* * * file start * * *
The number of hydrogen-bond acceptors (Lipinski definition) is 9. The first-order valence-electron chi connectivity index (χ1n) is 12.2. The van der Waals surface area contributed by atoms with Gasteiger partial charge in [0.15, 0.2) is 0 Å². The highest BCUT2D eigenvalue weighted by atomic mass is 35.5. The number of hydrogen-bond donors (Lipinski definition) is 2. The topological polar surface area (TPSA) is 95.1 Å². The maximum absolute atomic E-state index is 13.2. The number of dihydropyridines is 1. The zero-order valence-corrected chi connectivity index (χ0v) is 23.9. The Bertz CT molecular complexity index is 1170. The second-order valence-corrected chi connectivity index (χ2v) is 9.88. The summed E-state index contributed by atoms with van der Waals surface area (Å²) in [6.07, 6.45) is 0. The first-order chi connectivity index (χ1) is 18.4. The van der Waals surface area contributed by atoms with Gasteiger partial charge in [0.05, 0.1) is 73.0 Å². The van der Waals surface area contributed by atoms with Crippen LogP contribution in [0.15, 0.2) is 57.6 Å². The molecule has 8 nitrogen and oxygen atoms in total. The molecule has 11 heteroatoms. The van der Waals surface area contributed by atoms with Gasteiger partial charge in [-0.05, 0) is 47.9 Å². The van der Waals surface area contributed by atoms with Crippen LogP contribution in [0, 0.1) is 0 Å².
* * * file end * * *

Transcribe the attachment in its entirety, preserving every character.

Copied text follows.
The number of hydrogen-bond acceptors (Lipinski definition) is 9. The first-order valence-electron chi connectivity index (χ1n) is 12.2. The van der Waals surface area contributed by atoms with Gasteiger partial charge in [0.15, 0.2) is 0 Å². The highest BCUT2D eigenvalue weighted by atomic mass is 35.5. The number of hydrogen-bond donors (Lipinski definition) is 2. The topological polar surface area (TPSA) is 95.1 Å². The maximum absolute atomic E-state index is 13.2. The number of dihydropyridines is 1. The zero-order valence-corrected chi connectivity index (χ0v) is 23.9. The Bertz CT molecular complexity index is 1170. The second-order valence-corrected chi connectivity index (χ2v) is 9.88. The summed E-state index contributed by atoms with van der Waals surface area (Å²) in [6.07, 6.45) is 0. The first-order chi connectivity index (χ1) is 18.4. The van der Waals surface area contributed by atoms with Gasteiger partial charge in [0.05, 0.1) is 73.0 Å². The van der Waals surface area contributed by atoms with Crippen LogP contribution in [0.15, 0.2) is 57.6 Å². The molecule has 8 nitrogen and oxygen atoms in total. The molecule has 11 heteroatoms. The van der Waals surface area contributed by atoms with Gasteiger partial charge in [-0.05, 0) is 47.9 Å². The van der Waals surface area contributed by atoms with Crippen LogP contribution in [0, 0.1) is 0 Å².